I use phones and ILT in my teaching a lot - but this article from Sky News talks about banning mobile phones in school all together. And interestingly, in a poll on the Sky News website this morning, 80% of respondents have suggested that mobile phones should be banned from schools all together. The culture secretary misrepresents the findings of a 2015 study when he says that results are impacted by students even just having phones in bags *how cold that be - it is nonsense!)
The 2015 study (available here...cep.lse.ac.uk/pubs/download/dp1350.pdf) suggests...
By exploiting differences in implementation dates, our results indicate that there is an improvement in student performance of 6.41% of a standard deviation in schools that have introduced a mobile phone ban.
The existing literature on the impact of technology in the classroom implies that the unstructured presence of technology has ambiguous impacts on student achievement. We add to this by illustrating that a highly multipurpose technology, such as mobile phones, can have a negative impact on productivity through distraction. Schools that restrict access to mobile phones subsequently experience an improvement in test scores. However, these findings do not discount the possibility that mobile phones could be a useful learning tool if their use is properly structured. Our findings suggest that the presence of mobile phones in schools should not be ignored.
Finally, we find that mobile phone bans have very different effects on different types of students. Banning mobile phones improves outcomes for the low-achieving students (14.23% of a standard deviation) the most and has no significant impact on high achievers. The results suggest that low-achieving students are more likely to be distracted by the presence of mobile phones, while high achievers can focus in the classroom regardless of whether phones are present. Given heterogeneous results, banning mobile phones could be a low-cost way for schools to reduce educational inequality.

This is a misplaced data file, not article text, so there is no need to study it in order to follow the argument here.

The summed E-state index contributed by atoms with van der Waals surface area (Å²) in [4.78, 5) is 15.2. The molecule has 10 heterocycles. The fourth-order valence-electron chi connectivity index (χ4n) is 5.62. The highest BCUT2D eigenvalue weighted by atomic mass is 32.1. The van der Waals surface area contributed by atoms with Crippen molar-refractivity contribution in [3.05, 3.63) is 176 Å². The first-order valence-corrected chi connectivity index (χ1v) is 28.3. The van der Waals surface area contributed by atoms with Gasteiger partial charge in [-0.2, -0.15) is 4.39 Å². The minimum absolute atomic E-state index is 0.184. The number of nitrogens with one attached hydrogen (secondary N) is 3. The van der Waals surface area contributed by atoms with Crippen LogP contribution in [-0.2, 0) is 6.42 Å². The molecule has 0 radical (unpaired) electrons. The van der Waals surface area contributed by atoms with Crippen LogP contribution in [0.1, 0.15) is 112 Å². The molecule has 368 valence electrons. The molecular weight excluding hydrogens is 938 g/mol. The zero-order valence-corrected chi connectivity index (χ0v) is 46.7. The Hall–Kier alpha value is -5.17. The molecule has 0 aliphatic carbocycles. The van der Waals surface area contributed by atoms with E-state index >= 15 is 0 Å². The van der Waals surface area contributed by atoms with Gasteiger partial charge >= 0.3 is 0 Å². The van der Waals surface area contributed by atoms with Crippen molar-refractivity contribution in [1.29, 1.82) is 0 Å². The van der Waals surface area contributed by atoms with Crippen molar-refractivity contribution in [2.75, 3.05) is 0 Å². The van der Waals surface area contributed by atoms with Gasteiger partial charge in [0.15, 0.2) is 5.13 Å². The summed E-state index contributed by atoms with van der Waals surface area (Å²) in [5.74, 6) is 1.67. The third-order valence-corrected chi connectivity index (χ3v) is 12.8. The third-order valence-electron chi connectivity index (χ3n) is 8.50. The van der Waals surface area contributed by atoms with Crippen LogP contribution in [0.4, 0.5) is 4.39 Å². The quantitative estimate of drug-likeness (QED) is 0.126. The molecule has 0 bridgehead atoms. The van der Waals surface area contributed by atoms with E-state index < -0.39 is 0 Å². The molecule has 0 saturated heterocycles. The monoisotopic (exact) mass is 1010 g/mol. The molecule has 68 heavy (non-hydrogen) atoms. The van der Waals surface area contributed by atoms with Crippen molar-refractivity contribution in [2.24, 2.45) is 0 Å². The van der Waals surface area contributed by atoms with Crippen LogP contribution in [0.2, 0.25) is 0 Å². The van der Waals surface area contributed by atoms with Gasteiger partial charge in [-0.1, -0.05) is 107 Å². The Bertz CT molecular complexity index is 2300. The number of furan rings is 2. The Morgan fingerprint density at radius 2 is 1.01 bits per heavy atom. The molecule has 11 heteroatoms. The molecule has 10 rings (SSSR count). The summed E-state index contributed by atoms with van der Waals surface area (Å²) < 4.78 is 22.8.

So what is interesting here is two things; firstly, the structured and considered use of mobile phones in scjools can be useful - and with the increase in interactive technologies, that's no surprise. And secondly, and worryingly - there is a difference in the effects that phones have on different kinds of pupils. Banning mobiles has most efect on low achieving students, and less of an effect on higher achieving students. I think this needs more investigation - this is a research project that I am really interested in.
The Sky news article is below....
Culture secretary Matt Hancock says schools should ban mobile phonesNot content with barring them from the classroom, Matt Hancock suggests they be confiscated from children at the start of the day.
Children should be banned from using their mobile phones at school, the culture secretary has said.
Not content with merely barring them from being used in the classroom, Matt Hancock has suggested that they be confiscated from children who carry them at the start of each school day.
Writing in The Daily Telegraph, he warned that mobiles could have a "real impact" on students' achievements and leave them exposed to increased amounts of bullying. He also questioned why youngsters needed to bring their phones to school in the first place.
"There are a number of schools across the country that simply don't allow them," he said.
"While it is up to individual schools to decide rather than government, I admire head teachers who do not allow mobiles to be used during the school day. I encourage more schools to follow their lead."
Mr Hancock said that "setting boundaries" in relation to how much children were exposed to technology - and notably social media - was vital in protecting them from harm and encouraging them to use the internet safely.
"Studies have shown that mobile phones can have a real impact on working memory and fluid intelligence, even if the phone is on a table or in a bag," he added.